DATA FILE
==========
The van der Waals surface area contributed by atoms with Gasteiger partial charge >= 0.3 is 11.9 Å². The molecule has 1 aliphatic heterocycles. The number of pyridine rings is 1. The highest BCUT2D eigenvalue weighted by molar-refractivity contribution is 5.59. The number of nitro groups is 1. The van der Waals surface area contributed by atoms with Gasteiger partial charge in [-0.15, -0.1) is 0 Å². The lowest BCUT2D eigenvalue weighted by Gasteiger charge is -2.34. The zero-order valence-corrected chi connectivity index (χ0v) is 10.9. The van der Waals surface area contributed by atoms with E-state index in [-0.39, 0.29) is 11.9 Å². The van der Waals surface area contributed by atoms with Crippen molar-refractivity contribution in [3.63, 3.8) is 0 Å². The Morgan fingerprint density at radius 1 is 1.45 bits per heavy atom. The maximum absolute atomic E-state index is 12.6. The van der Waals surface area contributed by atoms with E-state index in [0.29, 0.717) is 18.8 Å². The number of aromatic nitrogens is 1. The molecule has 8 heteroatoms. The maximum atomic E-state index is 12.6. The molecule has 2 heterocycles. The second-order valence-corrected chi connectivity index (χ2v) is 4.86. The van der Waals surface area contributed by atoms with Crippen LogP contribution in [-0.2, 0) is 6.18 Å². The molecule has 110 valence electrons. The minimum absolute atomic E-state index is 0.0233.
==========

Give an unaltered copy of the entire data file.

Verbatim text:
The van der Waals surface area contributed by atoms with Gasteiger partial charge >= 0.3 is 11.9 Å². The molecule has 1 aliphatic heterocycles. The number of pyridine rings is 1. The highest BCUT2D eigenvalue weighted by molar-refractivity contribution is 5.59. The number of nitro groups is 1. The van der Waals surface area contributed by atoms with Gasteiger partial charge in [-0.15, -0.1) is 0 Å². The lowest BCUT2D eigenvalue weighted by Gasteiger charge is -2.34. The zero-order valence-corrected chi connectivity index (χ0v) is 10.9. The van der Waals surface area contributed by atoms with E-state index in [-0.39, 0.29) is 11.9 Å². The van der Waals surface area contributed by atoms with Crippen molar-refractivity contribution in [3.63, 3.8) is 0 Å². The Morgan fingerprint density at radius 1 is 1.45 bits per heavy atom. The maximum absolute atomic E-state index is 12.6. The van der Waals surface area contributed by atoms with E-state index in [0.29, 0.717) is 18.8 Å². The number of aromatic nitrogens is 1. The molecule has 8 heteroatoms. The maximum atomic E-state index is 12.6. The molecule has 2 heterocycles. The second-order valence-corrected chi connectivity index (χ2v) is 4.86. The van der Waals surface area contributed by atoms with Crippen LogP contribution in [-0.2, 0) is 6.18 Å². The molecule has 110 valence electrons. The minimum absolute atomic E-state index is 0.0233.